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Narcotics division stops gambling establishment in Leggett

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gambling bust

Detectives with the Polk County Sheriff’s Office Narcotics Division obtained warrants for the arrest of Sujit Baba Chalamalasetty, 29, of Beaumont, Monday.

Chalamalasetty was charged with multiple offenses of operating an illegal game room on Aug. 30. Through a lengthy investigation, Chalamalasetty, was identified as owner and manager of the establishment and found to be funding the illegal game room in Leggett. Warrants were obtained on Chalamalasetty for possession of a gambling device, equipment or paraphernalia; gambling promotion; and keeping a gambling place.

On Wednesday, Chalamalasetty turned himself in to the Polk County Sheriff’s Office on his outstanding warrants and he is currently incarcerated in the Polk County Jail.

Polk County Sheriff Byron Lyons would like to remind the public that when these gambling locations open, crime always increases in the area of the establishment. The crimes commonly include armed robbery, illegal narcotics transactions, theft, stolen vehicles, burglaries, assaults, criminal mischief and disorderly conduct, just to name a few.

Operating a gambling establishment outside of the reservation of the Alabama-Coushatta Tribe and the Ysleta de Sur Pueblo Tribe near El Paso, in the State of Texas, is considered illegal. The Polk County Sheriff’s Office remains vigilant in investigating establishments of this nature, along with the criminal activity attached to the establishments, in an effort to improve the overall quality of life in these areas. 

Per the Texas Attorney General’s Office, operating this type of establishment is a criminal offense, unless all payouts for winnings are in the form of non-cash merchandise prizes, toys or novelties. If found operating these types of establishments, any type of gambling paraphernalia, equipment, and proceeds will be seized.

At this time, no charges have been brought against any patrons of this gambling establishment. However, the sheriff would like the public to know that participating in gambling at one of these establishments is a crime as well and charges can be filed.

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Wagner arraigned for teen's death

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From Enterprise Staff

Roy Grant Wagner, 41 of The Woodlands, was arraigned Tuesday in the 258th District Court before visiting Judge Larry Standley of Harris County. Wagner was indicted by a Polk County grand jury in September for the felony charges of murder, manslaughter and failure to stop and render aid (fatality collision) stemming from the Sept. 24, 2021 crash on FM 350 South which took the life of 18-year-old Livingston High School Senior Cole Overstreet.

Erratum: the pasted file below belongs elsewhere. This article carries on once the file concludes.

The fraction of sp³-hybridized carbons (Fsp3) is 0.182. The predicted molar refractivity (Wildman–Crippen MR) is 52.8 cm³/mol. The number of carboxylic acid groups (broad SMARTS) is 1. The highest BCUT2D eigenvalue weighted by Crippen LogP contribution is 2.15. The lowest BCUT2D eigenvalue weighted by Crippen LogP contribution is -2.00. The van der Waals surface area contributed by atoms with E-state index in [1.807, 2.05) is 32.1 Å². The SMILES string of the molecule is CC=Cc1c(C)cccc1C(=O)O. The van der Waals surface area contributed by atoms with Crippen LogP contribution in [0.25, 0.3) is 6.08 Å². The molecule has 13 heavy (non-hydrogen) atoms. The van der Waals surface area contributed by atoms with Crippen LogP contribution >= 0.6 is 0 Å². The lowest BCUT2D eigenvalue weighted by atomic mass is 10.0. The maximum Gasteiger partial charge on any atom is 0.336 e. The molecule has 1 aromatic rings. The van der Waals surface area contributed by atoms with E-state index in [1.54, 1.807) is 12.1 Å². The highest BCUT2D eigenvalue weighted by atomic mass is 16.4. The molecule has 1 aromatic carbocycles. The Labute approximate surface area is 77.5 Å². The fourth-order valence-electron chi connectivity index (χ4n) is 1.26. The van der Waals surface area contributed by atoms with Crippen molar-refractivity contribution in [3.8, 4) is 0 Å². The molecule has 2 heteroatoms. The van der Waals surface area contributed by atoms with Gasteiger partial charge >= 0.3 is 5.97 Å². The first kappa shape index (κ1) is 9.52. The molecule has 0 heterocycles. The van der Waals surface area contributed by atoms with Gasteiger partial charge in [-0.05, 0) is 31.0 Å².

Wagner, through his attorney Wayne Hill of Houston, pled “not guilty” to the three charges. During Tuesday’s proceedings, Standley set an additional bond for Wagner in the amount of $50,000 on Wagner’s recent indictments for murder and manslaughter. Wagner was then taken into custody by deputies with the Polk County Sheriff’s Office until he could post bond.

He had previously made bond in the amount of $250,000 following his initial arrest for failure to stop and render aid on Sept. 26, 2021. In addition to the new bond amount, Standley added conditions to all of Wagner’s bonds that he not drive any motor vehicle, report monthly to the Polk County probation department, submit to random drug and alcohol tests, and maintain a curfew at his residence between 8 p.m. and 6 a.m. The next court setting in the case is scheduled to be held before Standley on Nov. 29, 2022.

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Time to fall back as daylight savings time ends

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From Enterprise Staff

The Polk County Commissioners Court lifted the burn ban for the unincorporated areas of the county Tuesday following an emergency session.

The Polk County Office of Emergency Management (OEM) reviewed current conditions with the Texas Forest Service and both offices agreed that ending the burn ban is appropriate at this time. During the emergency session, the Court approved an order rescinding the prohibition of outdoor burning in the unincorporated areas of the county.

However, both the Court and the OEM urge everyone to use caution in proceeding with outdoor burning, being mindful that conditions may change quickly and that individuals burning outdoors are responsible and liable for any fire damage resulting from such burning.

Additionally, the OEM suggests that anyone contemplating the outdoor burning of a sizeable amount of debris first contact the volunteer fire department in their area to receive the department’s recommendation and assistance.

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Escaped inmates face additional charges

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From Enterprise Staff

Two inmates that escaped from a contract prisoner transport bus Friday afternoon have been identified and will now face additional charges.